My journey as a long distance runner who started the sport later in life.
Yesterday, on Day 24, I had my third follow-up appointment with the plastic surgeon who put me back together again. He asked me to show him how well I could bend the fingers and he was not impressed. He kept saying, “You have to move them too much.” We were confused. Have I moved them too much or am I not moving them enough? Further discussion helped us to clarify that he thought I needed to move them a lot more, even the index finger, using my left hand to force the issue with passive movements. We also learned that any English he has, which is a lot, he has learned colloquially. This language acquisition feat is both impressive and helps to explain the “too much” wording that so confused us.
Let me be clear: My fingers hurt very badly to move them, especially ring and pinky. I have a low tolerance for pain. He was surprised that two weeks of physiotherapy hadn’t accomplished more. I told him that my physiotherapist is timid and can easily be manipulated into doing less than she could, but with newly repaired bones I didn’t see that as a bad thing. I didn’t want her or I to undo his repair job. This is when he told us how he had performed the surgery, and why it had taken so long. With each titanium plate installation he took my finger through the full range of motion to ensure the installations weren’t restrictive, adjusting as necessary to accommodate my full range of motion. This means that right now, without damage, my fingers should be able to bend in all of the ways that fingers can. The very bad news is that they can’t unless I or someone else helps them, and even then it’s very limited movement, and the pain is intense.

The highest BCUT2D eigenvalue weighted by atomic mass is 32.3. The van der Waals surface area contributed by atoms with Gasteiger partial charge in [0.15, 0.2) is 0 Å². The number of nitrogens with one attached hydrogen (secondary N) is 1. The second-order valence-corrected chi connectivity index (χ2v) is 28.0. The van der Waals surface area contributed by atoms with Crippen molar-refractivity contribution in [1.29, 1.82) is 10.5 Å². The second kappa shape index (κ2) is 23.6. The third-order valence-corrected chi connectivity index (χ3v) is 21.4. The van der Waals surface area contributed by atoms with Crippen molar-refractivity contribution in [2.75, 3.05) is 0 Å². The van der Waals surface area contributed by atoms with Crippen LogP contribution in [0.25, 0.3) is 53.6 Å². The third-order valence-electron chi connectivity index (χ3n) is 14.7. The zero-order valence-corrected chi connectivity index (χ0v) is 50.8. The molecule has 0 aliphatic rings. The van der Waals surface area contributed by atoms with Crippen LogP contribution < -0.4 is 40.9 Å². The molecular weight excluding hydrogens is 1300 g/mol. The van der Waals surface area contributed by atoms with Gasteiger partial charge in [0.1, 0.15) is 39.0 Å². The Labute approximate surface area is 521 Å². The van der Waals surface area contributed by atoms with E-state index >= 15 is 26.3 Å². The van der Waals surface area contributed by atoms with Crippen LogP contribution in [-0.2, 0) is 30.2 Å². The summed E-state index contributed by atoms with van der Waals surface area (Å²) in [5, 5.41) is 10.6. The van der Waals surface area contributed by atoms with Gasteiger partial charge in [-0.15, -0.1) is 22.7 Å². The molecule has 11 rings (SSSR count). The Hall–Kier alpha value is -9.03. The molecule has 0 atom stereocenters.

So, now I am out of the splint and bandages because I am supposed to be trying to move them all the time. He said, “At home, no splint.” I said, “Everywhere, no splint?” He was worried that my students would bump into me if I didn’t wear it at work. I assured him that I taught older students who were fairly well balanced and who also mostly respect my Canadian personal space requirements. He was so sure that someone would accidentally grab me by the hand without realizing that he insisted I wear a mesh glove to warn people that something weird was going on with my hand. Now I am channeling 1980s Michael Jackson.
Even though it was snowing in northern Mexico last night, I went out for a slow 9K training run without the splint. Since I can’t clench my right fist I was sure my fingers, all distant and disconnected from each other, would freeze. I kept them tucked inside my jacket sleeve and soon my body warmed them up against the uncharacteristically cold February weather. My half marathon goal race is this Sunday, and even though my hand doesn’t work, my legs still do, so I need to keep training. It’s taper time and it feels like I’ve been tapering for four weeks.